So this is love…

For those of you who tuned into Monday’s blogpost, it might seem like I’m on a musical tour with Cinderella (today’s title giving a nod to the epic dance at the ball), but really I’m just plugging away at all of these posts I’ve been meaning to get to since February. This is another.



I’ve seen this phrase (#thisislove) floating around social media (mostly on Facebook), most recently on the wall of a college friend planted somewhere in the midwest. She was having a crazy hectic day (complete with pre-travel packing, backed up plumbing, and last-minute house staging with a toddler underfoot) when her valiant husband picked up the phone to order her favorite pizza. #thisislove #husbandsavestheday

I see the phrase #thisislove when my dating friends get flowers at work (#hesthebest #imsospoiled) or spend weekends in Napa (#wineislove #hesmyfavorite). I see it when engaged friends bemoan the stress of planning a wedding but praise the fortitude of their fianc├ęs (#starbucksforme #soblessed). I see it when married friends get gushy and sentimental (as married people are allowed to be), when they celebrate anniversaries and have weekends away.


It’s a nice phrase. A good phrase. I “like” this phrase, both in real life and on Facebook. But sometimes it makes me pause. I stop in the middle of my scrolling and clicking and wonder, What about me? What does love look like for someone who hasn’t been held in far too long? For a woman whose family lives 1500 miles away? What does love look like when there’s no one texting back? When your community is good, but not great? When you’re tempted to shut down because risk has not paid off?

Sometimes it looks like wildflowers from the Farmer’s Market.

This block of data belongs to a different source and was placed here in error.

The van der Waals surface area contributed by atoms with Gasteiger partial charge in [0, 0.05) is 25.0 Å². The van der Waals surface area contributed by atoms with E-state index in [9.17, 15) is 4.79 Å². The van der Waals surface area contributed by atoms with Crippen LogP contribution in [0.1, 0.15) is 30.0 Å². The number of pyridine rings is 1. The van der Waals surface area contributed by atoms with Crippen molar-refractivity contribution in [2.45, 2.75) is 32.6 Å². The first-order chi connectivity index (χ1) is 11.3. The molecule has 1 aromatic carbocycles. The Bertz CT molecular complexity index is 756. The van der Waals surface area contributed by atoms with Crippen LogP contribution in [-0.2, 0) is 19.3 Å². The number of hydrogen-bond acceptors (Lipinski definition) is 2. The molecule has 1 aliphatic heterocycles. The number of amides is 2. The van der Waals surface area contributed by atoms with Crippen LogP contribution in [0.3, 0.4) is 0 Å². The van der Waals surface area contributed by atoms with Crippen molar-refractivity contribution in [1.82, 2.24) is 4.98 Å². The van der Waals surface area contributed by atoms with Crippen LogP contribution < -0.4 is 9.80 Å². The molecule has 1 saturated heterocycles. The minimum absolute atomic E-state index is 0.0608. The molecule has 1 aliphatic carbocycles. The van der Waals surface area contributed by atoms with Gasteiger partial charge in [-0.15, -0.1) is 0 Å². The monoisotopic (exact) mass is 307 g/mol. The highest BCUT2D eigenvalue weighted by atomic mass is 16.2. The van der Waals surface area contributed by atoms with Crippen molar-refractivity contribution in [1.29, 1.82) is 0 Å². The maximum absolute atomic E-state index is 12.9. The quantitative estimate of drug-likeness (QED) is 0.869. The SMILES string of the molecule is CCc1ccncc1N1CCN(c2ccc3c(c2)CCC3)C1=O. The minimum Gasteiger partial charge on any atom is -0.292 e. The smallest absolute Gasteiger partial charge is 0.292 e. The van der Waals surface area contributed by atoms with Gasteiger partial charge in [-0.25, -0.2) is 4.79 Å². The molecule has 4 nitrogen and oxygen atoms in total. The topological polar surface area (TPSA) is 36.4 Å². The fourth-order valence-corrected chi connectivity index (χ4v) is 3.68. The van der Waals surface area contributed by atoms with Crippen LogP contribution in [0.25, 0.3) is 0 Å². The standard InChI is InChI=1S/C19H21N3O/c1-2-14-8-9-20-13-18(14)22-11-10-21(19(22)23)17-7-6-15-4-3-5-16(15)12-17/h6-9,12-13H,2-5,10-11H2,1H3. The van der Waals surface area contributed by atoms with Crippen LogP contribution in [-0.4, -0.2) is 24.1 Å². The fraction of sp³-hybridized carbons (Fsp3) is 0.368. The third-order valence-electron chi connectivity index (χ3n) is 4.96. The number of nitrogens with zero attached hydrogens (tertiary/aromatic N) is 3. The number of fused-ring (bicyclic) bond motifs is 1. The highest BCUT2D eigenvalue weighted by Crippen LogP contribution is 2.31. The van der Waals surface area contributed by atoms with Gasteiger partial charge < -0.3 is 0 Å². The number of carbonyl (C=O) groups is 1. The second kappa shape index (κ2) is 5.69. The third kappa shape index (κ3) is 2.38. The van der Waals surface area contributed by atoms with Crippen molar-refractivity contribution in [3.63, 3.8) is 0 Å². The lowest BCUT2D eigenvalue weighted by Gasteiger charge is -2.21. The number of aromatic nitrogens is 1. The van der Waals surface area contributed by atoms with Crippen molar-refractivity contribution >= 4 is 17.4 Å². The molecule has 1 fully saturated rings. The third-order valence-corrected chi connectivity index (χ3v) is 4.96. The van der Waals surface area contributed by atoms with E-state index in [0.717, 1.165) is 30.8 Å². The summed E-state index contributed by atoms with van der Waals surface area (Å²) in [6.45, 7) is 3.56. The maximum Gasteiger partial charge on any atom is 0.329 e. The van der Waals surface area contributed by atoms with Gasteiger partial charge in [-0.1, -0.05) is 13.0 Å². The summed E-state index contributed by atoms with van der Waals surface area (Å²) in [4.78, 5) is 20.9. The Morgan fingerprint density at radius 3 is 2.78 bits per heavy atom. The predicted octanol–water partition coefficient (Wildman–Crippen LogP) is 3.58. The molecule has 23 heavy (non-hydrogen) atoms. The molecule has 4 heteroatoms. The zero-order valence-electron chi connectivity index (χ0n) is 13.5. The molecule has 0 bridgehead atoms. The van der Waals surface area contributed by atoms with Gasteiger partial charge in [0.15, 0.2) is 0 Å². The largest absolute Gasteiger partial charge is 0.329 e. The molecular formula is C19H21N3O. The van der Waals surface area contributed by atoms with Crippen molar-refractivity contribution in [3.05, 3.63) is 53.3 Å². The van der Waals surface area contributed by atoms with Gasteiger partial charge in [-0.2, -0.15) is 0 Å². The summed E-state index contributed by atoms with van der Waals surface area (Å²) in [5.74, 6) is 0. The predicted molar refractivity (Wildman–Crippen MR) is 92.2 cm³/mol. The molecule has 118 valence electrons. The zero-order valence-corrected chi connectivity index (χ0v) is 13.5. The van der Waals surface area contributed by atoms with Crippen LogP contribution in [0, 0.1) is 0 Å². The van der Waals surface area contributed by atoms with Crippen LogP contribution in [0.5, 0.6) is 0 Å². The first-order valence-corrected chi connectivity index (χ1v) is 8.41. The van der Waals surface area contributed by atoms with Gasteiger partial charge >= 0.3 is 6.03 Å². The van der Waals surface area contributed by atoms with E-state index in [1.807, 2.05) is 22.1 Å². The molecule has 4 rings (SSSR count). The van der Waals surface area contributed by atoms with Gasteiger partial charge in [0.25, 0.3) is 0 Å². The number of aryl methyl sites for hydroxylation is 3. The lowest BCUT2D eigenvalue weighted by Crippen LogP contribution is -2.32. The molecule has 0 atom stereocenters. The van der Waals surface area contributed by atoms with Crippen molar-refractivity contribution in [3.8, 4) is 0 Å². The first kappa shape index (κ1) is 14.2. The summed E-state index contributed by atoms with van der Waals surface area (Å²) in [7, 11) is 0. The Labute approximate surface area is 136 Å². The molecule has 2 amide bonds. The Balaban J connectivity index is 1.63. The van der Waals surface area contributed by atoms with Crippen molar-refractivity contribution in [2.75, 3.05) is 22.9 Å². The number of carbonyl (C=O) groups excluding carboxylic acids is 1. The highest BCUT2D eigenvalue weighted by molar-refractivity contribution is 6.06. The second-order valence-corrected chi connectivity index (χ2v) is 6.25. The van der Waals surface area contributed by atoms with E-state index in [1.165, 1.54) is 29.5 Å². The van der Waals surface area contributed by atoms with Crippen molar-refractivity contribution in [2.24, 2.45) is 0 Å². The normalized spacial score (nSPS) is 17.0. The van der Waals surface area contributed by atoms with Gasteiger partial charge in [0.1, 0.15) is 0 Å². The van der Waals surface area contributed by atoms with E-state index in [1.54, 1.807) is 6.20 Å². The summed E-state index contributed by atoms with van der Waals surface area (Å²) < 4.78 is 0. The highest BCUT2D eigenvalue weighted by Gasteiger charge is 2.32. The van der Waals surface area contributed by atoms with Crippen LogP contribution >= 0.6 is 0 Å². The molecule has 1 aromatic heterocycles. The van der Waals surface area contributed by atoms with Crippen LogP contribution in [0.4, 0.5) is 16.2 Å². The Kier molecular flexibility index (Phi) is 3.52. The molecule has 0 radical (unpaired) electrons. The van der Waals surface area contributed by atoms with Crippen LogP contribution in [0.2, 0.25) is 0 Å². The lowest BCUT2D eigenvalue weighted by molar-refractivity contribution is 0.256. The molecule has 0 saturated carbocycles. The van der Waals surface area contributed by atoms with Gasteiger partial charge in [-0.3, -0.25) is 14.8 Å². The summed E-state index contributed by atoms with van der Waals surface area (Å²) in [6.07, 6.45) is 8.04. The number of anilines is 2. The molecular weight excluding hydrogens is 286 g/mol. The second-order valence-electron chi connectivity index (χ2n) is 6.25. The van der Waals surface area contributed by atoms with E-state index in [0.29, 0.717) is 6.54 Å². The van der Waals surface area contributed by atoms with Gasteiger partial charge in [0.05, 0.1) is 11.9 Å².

Sometimes it looks like a bottle of wine and a bar of chocolate to accompany the movie you’ve rented from Redbox.

Sometimes love from your friends looks just like all of the other pictures and posts.

But more often than not, love for this writer does not look like the sort of thing that you hashtag on Facebook. Not only because it can be difficult to share, but because deep-seated and consistent I-know-you-and-I’m-here-for-you, I-see-when-you-suffer-and-I’m-still-willing-to-listen love can be really hard to find. It doesn’t always look like the love under the #thisislove umbrella.


Sometimes it looks like your Dad sending you an e-mail to say not to worry about paying for your data plan this month because he realizes your laptop was stolen. Again.

Sometimes it looks like your only friend with a car bringing you ibuprofen and Sprite when you’re home alone with the flu.

Sometimes it looks like your brother sending an e-mail telling you your last blog post made him cry and you’re one of the best writers he’s ever read (which you take to heart knowing that he’s a pastor and as part of his profession he isn’t supposed to lie).

Sometimes it looks like your niece telling you knock-knock jokes about an elephant and a comb over FaceTime.

Sometimes it looks like a friend linking an ayurvedic blog post to your Facebook wall defending how much you care about something as small as eating.

Sometimes it looks like a small black card whose cover reads “This Card Has No Purpose…” and whose hand-written message includes the line: “I hope you will fight for yourself, because you are someone worth fighting for.”


I have had problems with love. I think they are linked to the problems I have with envy and believing the rest of my community is as happy and hopeful and content as they appear to be. It is a problem because it isn’t wholly true. It is a problem because I treat it as though it were, and stacked up against the hashtags it makes me feel like less. Less loved. Less worthy. Less deserving.

One solution to this problem is to reframe my misconceptions and remember that I am loved, even if I am loved in different ways. Another is to reframe the question, not asking “What is love for me?” but rather “What is love for him?” “What is love for her?” “What thing can I do that will drive that message home so that #thisislove is the rule and not the exception? Maybe #thisislove is more about what I’m doing than what is being done to me. Isn’t this supposed to be the underlying hashtag of our day-to-day actions? Not just looking for #thisislove moments, but making them happen?

Maybe if we did our concept of love would expand, becoming as vast and diverse and specific and nuanced as each of the individuals our lives brush up against.